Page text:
The club members have one joint meeting like the one at the Black Diamond every three weeks, but there is a lot that needs to be done, so the women meet regularly in the different subcommittees.
»When you are passionate about something, you want to spend a lot of time in it,« says Sofie Strandby Smidt.
All members are busy with their study programmes and their jobs, but they still spend many hours a week on the club. They are all young, but they have already experienced gender equality problems in the labour market in various forms.
Julie Bak Olesen, who is now doing her master’s degree, used to work in recruitment in a previous job. She experienced favouritism towards men.
»It was part of my motivation when I applied to become a member here. I have been involved in studies that have clearly shown that men have advantages in the labour market.«
»Yes, and it’s really frustrating at the age of 24 to have to decide whether you want to have children while you are still on a master’s degree programme,« says Cecilie Hærvig, rolling her eyes. »I am already thinking about which student jobs I need to have during my studies, so that I’m seen as a good candidate when I graduate — even though I may not have had children yet.«
Outside the Black Diamond, the sun has gradually gone down completely. The meeting has lasted a long time, and there is now only one item left on the hand-written agenda: the next meeting.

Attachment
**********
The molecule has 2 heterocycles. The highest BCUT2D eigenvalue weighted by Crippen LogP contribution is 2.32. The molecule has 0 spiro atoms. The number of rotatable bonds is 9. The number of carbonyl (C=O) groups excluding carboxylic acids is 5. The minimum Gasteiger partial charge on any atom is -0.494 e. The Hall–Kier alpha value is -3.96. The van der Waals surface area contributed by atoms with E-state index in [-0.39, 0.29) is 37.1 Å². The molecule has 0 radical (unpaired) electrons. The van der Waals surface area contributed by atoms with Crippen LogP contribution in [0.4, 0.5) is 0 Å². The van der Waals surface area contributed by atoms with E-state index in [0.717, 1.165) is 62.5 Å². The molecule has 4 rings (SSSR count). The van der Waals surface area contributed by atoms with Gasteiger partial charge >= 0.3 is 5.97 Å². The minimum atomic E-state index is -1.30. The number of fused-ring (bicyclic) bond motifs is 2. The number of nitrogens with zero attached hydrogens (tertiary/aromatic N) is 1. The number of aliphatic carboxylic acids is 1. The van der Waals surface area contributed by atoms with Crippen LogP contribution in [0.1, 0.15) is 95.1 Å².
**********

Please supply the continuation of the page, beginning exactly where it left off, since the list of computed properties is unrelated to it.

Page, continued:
»We can do it at back at my place,« someone says. »Yes, and let us eat together afterwards,« another adds.
Eating after the meetings is a tradition, because the social aspect is almost as important as the serious aspect, according to Sofie Strandby Smidt. She is clearly of the opinion that when you get on well, your professional work is better too.
I met a lot of resistance, but it was okay, because I knew there were lots of women backing me up.
Student Sofie Strandby Smidt
»It’s a safe and quiet community of ambitious women who want to get the most out of their lives, but who also face uncertainty and misgivings,« says Kalinka Arlien-Søborg Dutschke, who is a student of anthropology. »It’s nice to know that you’re not alone and to be in a place where you trust each other and can talk about things.«
The participants nod and mumble their approval. Sofie Strandby Smidt says that Women in Business has motivated her and given her a language to take part in the gender debate. Most recently in a letter to the local newspaper in her home town on the island of Funen.
»I met a lot of resistance, but it was okay, because I knew there were lots of women backing me up.«
At the end of the meeting, Cecilie Hærvig speaks up. It was she who was at a job interview a month ago.
»I have friendships where it can still be difficult to talk about it as a problem. This is my motivation. I want to help start this conversation so more women know that they are not alone. I want my friends to realise that there is not something wrong with when they are labelled as a perfectionist at a job interview just because they are well prepared.«